iFixit AirPods 2 teardown is just as ugly as the first

When the original AirPods first released, iFixit did what it usually does and cracked them open to find out just how repairable they are. The results were not good, as iFixit gave them a dismal repairability rating of 0/10, noting that you couldn't open them up without damaging them in one way or another. In the end, iFixit said, AirPods were an accessory that were meant to be disposable, which meant that end-user repairs were pretty much out of the question.

Then, a few weeks ago, Samsung's Galaxy Buds arrived on the scene and things started to look up for the prospect of repairable wireless earbuds. While not perfect, iFixit did give the Galaxy Buds a repairability rating of 6/10 and hoped that this would be the start of a trend in the right direction for wireless earbuds. Unfortunately, it doesn't seem like it was.

iFixit delivered its AirPods 2 teardown this morning, and once again, things are looking bleak for anyone who thinks they'll be able to extend the life of these earphones through DIY repairs. Even opening the casing to get at the internal components is a chore that requires heat, alcohol, and eventually slicing it open with an ultrasonic scalpel. Once you're in, those components are all secured with glue, making their extraction a process that requires cutting away the outer casing further.

The teardown of the accompanying charging case didn't get much better, as iFixit actually had to secure the case is a vice, apply heat, and pry components out with pliers. iFixit does note that the new wireless charging case is more durable than the case that came with the original AirPods – thanks in part to a sturdier hinge and a motherboard covered in goop to presumably help with water resistance – but not repairability. The battery that charges your AirPods is the exact same as the one found in the original case, while the batteries in the AirPods themselves clock in at 93mAh.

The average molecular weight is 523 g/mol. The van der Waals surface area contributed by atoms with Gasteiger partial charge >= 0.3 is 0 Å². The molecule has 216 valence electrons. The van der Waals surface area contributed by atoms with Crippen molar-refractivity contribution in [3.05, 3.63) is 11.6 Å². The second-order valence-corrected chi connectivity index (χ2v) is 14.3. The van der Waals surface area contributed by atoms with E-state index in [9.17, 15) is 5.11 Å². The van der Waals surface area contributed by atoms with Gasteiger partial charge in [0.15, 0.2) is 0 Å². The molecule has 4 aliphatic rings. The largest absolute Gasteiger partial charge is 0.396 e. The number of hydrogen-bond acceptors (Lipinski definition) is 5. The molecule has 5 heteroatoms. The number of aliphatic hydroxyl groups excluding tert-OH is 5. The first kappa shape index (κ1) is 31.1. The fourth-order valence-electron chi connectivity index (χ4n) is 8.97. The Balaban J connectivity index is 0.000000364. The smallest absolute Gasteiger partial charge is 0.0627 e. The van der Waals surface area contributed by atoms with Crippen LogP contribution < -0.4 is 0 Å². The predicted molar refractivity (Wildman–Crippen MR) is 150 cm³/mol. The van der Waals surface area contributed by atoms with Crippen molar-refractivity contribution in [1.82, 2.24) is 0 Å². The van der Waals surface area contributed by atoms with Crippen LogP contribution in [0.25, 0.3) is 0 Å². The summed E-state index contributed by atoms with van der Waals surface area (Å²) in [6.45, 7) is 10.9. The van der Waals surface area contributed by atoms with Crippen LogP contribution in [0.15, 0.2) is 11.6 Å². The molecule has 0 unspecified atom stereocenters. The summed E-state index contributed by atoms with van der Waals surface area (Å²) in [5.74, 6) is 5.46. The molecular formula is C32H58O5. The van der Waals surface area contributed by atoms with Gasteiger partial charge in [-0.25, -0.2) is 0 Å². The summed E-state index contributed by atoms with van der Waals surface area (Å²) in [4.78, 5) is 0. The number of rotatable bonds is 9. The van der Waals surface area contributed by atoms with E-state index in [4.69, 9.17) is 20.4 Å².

In the end, Apple's second-generation AirPods are given a repairability rating of 0/10, which means that they're not user-repairable in any sense. Once the batteries begin to go – either in the charging case or in the AirPods – your best course of action is to simply buy another one, which is a shame. Be sure to look through iFixit's full teardown if you've got a few minutes to spare, as its struggles with the AirPods 2 are definitely an odyssey worth reading.